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Hurricane Barbara
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Hurricane Barbara

June 3, 2013
The 2013 Atlantic hurricane season officially began on June 1 and it is expected to be an unusually busy one, according to the National Oceanic and Atmospheric Administration. NOAA’s analysis of American and European weather models suggests that 2013 will bring 13 to 20 named storms, 7 to 11 hurricanes, and 3 to 6 major hurricanes.

Forecasters pointed to favorable atmospheric conditions for storm formation, above average April sea surface temperatures in the Atlantic, and the absence of El Niño. El Niño hinders storms by suppressing cloud development in the western Atlantic. It also strengthens upper level winds and vertical wind shear, both of which act to prevent and weaken storms.

The outlook for the eastern Pacific suggests a less active season, with 11 to 16 named storms, 5 to 8 hurricanes, and 1 to 4 major hurricanes. The forecast is guided by an expectation that the atmospheric conditions that have decreased vertical wind shear and suppressed eastern Pacific hurricane activity since 1995 will continue. Forecasters also expect below average sea surface temperatures to temper storms.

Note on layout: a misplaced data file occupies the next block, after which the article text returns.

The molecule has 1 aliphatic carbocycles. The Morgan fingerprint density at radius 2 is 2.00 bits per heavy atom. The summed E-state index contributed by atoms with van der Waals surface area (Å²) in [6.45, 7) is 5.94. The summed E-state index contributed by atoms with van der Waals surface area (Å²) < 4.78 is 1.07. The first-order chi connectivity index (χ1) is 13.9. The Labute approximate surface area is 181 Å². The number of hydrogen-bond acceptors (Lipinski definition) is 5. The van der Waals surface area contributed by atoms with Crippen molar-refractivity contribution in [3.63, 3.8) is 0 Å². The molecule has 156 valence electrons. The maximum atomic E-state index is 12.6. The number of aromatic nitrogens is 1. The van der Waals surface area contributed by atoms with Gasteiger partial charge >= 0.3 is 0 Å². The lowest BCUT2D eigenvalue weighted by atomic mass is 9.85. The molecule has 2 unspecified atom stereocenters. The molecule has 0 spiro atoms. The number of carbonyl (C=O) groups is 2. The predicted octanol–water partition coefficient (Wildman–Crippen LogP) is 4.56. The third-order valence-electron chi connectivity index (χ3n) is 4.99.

However, none of this stopped the eastern Pacific from getting off to an early start. Hurricane Barbara, a compact category 1 storm, hit the coast of southern Mexico on May 29, 2013, before weakening over the Isthmus of Tehuantepec. The Moderate Resolution Imaging Spectroradiometer (MODIS) on NASA’s Aqua satellite captured this view of the storm as it made landfall. According to NOAA records, only one other eastern Pacific hurricane—Agatha in 1971—has made landfall in May.

NASA, a research agency, does not provide seasonal hurricane predictions. Instead, it focuses on understanding the physical processes that underlie hurricane formation and intensification, as well as the processes that affect rainfall. With that goal in mind, the agency will send two unmanned Global Hawk aircraft to the eastern Atlantic Ocean as part of the Hurricane and Severe Storms Sentinel (HS3) mission in August and September.

“The advantage this year over 2012 is that the second aircraft will measure eyewall and rainband winds and precipitation, something we didn’t get to do last year,” said Scott Braun, principal investigator of the mission and research meteorologist at NASA’s Goddard Space Flight Center.

Credits: NASA image courtesy Jeff Schmaltz, LANCE/EOSDIS MODIS Rapid Response Team at NASA GSFC. Caption by Adam Voiland.



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